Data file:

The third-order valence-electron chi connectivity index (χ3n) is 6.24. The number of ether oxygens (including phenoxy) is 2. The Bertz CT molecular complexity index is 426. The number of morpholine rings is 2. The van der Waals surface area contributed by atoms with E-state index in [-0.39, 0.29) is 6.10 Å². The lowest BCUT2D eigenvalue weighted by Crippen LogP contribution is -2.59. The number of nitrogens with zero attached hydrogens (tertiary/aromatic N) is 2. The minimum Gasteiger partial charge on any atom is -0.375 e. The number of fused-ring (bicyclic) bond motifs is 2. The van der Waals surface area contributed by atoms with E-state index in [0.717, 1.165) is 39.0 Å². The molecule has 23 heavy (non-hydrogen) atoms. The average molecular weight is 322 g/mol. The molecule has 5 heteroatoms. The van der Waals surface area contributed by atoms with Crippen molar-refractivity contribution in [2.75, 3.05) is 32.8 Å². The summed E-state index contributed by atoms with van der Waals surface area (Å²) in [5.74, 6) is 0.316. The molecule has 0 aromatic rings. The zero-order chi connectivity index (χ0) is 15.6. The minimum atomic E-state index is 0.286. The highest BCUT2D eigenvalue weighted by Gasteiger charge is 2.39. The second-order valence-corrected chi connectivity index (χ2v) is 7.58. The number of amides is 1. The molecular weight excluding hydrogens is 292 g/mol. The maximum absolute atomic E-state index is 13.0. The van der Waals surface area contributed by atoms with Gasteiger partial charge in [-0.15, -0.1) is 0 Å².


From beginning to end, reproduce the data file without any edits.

The third-order valence-electron chi connectivity index (χ3n) is 6.24. The number of ether oxygens (including phenoxy) is 2. The Bertz CT molecular complexity index is 426. The number of morpholine rings is 2. The van der Waals surface area contributed by atoms with E-state index in [-0.39, 0.29) is 6.10 Å². The lowest BCUT2D eigenvalue weighted by Crippen LogP contribution is -2.59. The number of nitrogens with zero attached hydrogens (tertiary/aromatic N) is 2. The minimum Gasteiger partial charge on any atom is -0.375 e. The number of fused-ring (bicyclic) bond motifs is 2. The van der Waals surface area contributed by atoms with E-state index in [0.717, 1.165) is 39.0 Å². The molecule has 23 heavy (non-hydrogen) atoms. The average molecular weight is 322 g/mol. The molecule has 5 heteroatoms. The van der Waals surface area contributed by atoms with Crippen molar-refractivity contribution in [2.75, 3.05) is 32.8 Å². The summed E-state index contributed by atoms with van der Waals surface area (Å²) in [5.74, 6) is 0.316. The molecule has 0 aromatic rings. The zero-order chi connectivity index (χ0) is 15.6. The minimum atomic E-state index is 0.286. The highest BCUT2D eigenvalue weighted by Gasteiger charge is 2.39. The second-order valence-corrected chi connectivity index (χ2v) is 7.58. The number of amides is 1. The molecular weight excluding hydrogens is 292 g/mol. The maximum absolute atomic E-state index is 13.0. The van der Waals surface area contributed by atoms with Gasteiger partial charge in [-0.15, -0.1) is 0 Å².